Science Festival sees crowds brave the rain
Experiment, discuss, discover or just be amazed – that was the slogan of Luxembourg’s 11th Science Festival at the Neumünster Abbey and the Natural History Museum in Grund on November 11-12.
Inviting young and old alike, families, couples or singles, the Festival includes 56 workshops, eight interactive shows and two special exhibitions, representing the multiple disciplines of science.
The first two days of the Festival, on November 9 and 10, were dedicated to schools, with children aged 9-15 years from 267 schools invited to take part in a half day session involving 30-minute workshops in biology, chemistry and physics, and a visit to the main exhibition.
This weekend, workshops were available to the public on a variety of subjects including electricity, plastics, robotics, and forensic sciences such as DNA testing and fingerprinting.
Children were invited to take part in experiments to see how milk turned into cheese could act as glue for a superhero, or to find out how Parkinson’s disease might affect your ability to write, lift or even see and smell.
Since 2003 the Science Festival, held every other year, has been organised by the Museum of Natural History in partnership with the Luxembourg’s National Foundation for Research, to help spread interest and understanding about the many facets of science to new generations in Luxembourg. The very first Festival was held in 1995 when Luxembourg City was Europe’s cultural capital.
Some 12,000 people attended the festival in 2016 and more were expected this weekend despite the rainy weather.
An opportunity to showcase research
“We wanted to get people from laboratories and research institutes in Luxembourg to show the public what they are doing,” said Michelle Schaltz from the Natural History Museum, whose role is to manage the children and youth programmes at the organisation. The museum put together a special exhibition for the Festival on the cat family with workshops on cat DNA and how a cat uses its five senses.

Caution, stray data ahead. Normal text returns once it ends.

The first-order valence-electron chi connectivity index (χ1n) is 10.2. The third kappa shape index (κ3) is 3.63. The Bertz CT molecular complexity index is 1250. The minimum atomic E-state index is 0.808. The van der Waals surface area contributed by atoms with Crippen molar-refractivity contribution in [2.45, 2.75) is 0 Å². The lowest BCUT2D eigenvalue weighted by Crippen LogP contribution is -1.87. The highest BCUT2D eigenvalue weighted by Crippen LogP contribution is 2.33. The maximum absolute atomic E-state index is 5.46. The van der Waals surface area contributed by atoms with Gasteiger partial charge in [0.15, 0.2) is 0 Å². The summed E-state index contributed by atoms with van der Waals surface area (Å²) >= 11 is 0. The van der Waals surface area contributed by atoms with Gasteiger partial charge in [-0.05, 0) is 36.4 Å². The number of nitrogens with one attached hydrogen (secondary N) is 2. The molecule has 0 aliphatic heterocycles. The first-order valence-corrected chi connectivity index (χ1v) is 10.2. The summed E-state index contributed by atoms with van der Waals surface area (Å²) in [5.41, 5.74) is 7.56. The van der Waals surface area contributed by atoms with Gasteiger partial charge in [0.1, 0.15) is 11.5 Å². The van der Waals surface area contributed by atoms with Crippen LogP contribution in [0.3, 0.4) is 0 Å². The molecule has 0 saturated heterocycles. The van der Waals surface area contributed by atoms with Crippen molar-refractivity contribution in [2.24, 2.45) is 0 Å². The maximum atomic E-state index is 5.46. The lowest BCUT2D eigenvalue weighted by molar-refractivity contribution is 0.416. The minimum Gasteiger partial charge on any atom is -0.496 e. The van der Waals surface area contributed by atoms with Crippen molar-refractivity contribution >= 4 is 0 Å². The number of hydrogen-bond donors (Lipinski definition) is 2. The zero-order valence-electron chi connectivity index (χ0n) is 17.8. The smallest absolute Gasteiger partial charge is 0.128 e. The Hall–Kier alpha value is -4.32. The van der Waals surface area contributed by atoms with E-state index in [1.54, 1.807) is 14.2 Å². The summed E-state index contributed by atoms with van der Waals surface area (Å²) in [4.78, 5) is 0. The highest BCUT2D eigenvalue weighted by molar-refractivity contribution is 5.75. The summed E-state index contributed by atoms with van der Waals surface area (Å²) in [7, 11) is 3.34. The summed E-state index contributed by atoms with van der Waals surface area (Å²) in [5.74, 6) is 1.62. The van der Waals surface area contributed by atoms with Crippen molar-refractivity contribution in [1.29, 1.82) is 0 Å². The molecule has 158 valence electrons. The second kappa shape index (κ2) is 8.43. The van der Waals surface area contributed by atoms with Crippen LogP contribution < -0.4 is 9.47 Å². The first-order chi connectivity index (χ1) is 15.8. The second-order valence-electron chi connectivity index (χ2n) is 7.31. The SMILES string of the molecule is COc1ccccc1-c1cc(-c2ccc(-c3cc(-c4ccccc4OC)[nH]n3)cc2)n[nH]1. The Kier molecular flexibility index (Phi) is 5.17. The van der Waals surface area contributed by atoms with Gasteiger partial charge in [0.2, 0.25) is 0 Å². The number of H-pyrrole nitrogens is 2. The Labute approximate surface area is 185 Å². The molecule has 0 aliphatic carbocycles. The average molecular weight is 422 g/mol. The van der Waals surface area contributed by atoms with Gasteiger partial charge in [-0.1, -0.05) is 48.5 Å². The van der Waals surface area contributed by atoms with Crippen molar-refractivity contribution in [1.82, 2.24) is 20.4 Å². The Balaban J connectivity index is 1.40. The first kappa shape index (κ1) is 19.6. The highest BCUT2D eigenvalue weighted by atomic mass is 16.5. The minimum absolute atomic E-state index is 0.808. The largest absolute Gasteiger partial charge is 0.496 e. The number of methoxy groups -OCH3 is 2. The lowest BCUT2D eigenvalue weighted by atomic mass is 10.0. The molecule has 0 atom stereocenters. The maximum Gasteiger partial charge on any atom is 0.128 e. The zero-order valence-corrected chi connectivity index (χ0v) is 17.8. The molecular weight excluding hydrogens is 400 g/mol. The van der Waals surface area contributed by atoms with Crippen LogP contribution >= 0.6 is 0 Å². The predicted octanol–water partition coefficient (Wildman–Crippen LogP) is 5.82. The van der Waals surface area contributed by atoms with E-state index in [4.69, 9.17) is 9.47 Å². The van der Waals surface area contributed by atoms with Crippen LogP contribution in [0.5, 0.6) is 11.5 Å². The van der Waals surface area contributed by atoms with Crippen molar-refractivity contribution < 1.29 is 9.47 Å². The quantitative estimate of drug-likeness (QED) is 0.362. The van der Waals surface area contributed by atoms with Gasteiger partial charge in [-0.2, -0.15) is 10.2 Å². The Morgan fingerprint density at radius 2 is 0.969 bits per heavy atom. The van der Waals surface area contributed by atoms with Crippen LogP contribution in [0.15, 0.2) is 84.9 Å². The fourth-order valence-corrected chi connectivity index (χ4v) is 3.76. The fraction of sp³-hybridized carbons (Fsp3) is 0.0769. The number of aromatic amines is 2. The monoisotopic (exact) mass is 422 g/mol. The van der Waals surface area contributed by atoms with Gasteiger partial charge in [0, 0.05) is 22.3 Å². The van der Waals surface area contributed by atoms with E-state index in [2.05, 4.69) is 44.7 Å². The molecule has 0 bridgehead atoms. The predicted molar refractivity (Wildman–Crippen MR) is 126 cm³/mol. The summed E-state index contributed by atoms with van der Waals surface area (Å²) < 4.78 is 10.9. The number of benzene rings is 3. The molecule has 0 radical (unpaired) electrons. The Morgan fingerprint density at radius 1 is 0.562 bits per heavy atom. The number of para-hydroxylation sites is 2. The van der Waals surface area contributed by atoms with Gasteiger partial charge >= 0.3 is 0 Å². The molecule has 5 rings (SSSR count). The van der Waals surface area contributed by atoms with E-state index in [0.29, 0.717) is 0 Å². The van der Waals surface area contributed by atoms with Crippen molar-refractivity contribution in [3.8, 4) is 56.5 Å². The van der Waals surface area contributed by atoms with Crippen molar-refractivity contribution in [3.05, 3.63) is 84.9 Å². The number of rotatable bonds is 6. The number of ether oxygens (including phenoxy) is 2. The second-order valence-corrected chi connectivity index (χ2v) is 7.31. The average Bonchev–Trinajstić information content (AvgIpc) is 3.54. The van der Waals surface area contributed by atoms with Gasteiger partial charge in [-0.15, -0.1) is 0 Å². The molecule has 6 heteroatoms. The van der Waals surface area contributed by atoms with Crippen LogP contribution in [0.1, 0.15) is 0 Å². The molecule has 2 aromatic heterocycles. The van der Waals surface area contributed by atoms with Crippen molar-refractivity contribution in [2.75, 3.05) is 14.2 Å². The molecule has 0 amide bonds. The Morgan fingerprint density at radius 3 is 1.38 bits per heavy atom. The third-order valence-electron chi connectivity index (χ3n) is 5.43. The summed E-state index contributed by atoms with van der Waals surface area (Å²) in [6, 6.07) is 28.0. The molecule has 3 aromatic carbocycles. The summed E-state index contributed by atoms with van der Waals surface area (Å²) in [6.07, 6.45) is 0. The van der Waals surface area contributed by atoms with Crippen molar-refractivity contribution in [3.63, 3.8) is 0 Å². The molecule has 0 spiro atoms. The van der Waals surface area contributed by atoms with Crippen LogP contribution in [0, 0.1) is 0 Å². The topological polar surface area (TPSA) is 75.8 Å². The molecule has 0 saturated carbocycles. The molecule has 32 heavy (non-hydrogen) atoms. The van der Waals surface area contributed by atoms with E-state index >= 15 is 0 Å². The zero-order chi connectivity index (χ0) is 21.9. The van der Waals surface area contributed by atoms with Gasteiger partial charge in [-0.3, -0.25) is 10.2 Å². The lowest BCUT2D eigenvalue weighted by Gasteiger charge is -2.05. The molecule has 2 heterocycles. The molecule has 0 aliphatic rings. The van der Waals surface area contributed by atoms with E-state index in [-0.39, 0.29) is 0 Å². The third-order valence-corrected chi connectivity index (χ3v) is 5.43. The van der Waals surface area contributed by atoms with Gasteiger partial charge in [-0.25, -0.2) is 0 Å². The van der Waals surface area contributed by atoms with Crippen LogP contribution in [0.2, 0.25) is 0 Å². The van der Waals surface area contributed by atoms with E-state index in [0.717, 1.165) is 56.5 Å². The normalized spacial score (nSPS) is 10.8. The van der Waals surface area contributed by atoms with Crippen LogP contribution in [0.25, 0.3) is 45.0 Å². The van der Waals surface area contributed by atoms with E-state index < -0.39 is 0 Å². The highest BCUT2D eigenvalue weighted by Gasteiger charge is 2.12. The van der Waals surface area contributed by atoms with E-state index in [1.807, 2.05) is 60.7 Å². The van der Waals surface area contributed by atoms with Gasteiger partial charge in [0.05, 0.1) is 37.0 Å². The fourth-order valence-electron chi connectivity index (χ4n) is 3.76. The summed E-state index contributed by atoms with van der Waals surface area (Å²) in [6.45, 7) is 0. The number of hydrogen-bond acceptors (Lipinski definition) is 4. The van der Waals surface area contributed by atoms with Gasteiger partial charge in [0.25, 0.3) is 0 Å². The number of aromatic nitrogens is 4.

In addition to interactive stands and workshops from the University of Luxembourg, including its Scienteens Lab, designed to bridge the gap between school and university, the Tudor Museum, the Luxembourg Institute of Health, the European School and the Luxembourg Institute of Science and Technology were all represented. For the first time, the Science Centre in Differdange and the City of Luxembourg were also partners of the event.
Private companies were invited to demonstrate how scientific research is an important part of their product development. The Goodyear exhibition and workshop showed the similarities between baking a cake and “baking a tyre” with samples of the different ingredients found in tyres beyond rubber, including wax and sulphur.
Visitors were shown how winter and summer tyres faired at minus 70 degree temperatures, and invited to play a game using their iPhone as a remote control to move a ball into a garage.
“People always wait until there is snow to get their winter tyres, but they should have them when the temperatures drop to 7 degrees or so. Winter tyres are softer with more treads that work much better on the road in cold temperatures,” said Laurent Poorters, an engineer at Goodyear.
Forensics for children
Elsewhere, the University of Luxembourg called upon kids to become a detective like Sherlock Holmes. The cordoned-off site of a dead body provided blood, hair and finger print samples, and children could look at these under microscopes and test the DNA of the blood.
“It illustrates how science has aided the catching of criminals and enabled convictions based on indisputable evidence. Our fingerprints and DNA are unique,” said Laura, from the Scienteens Lab team.
The Science Festival is open to the public on Sunday, November 12, from 10am to 6pm. If you miss the chance to attend, both the Luxembourg Science Centre and the Natural History Museum offer workshops and activities for children and young adults throughout the year.
(Sarita Rao, email@example.com, +352 49 93 459)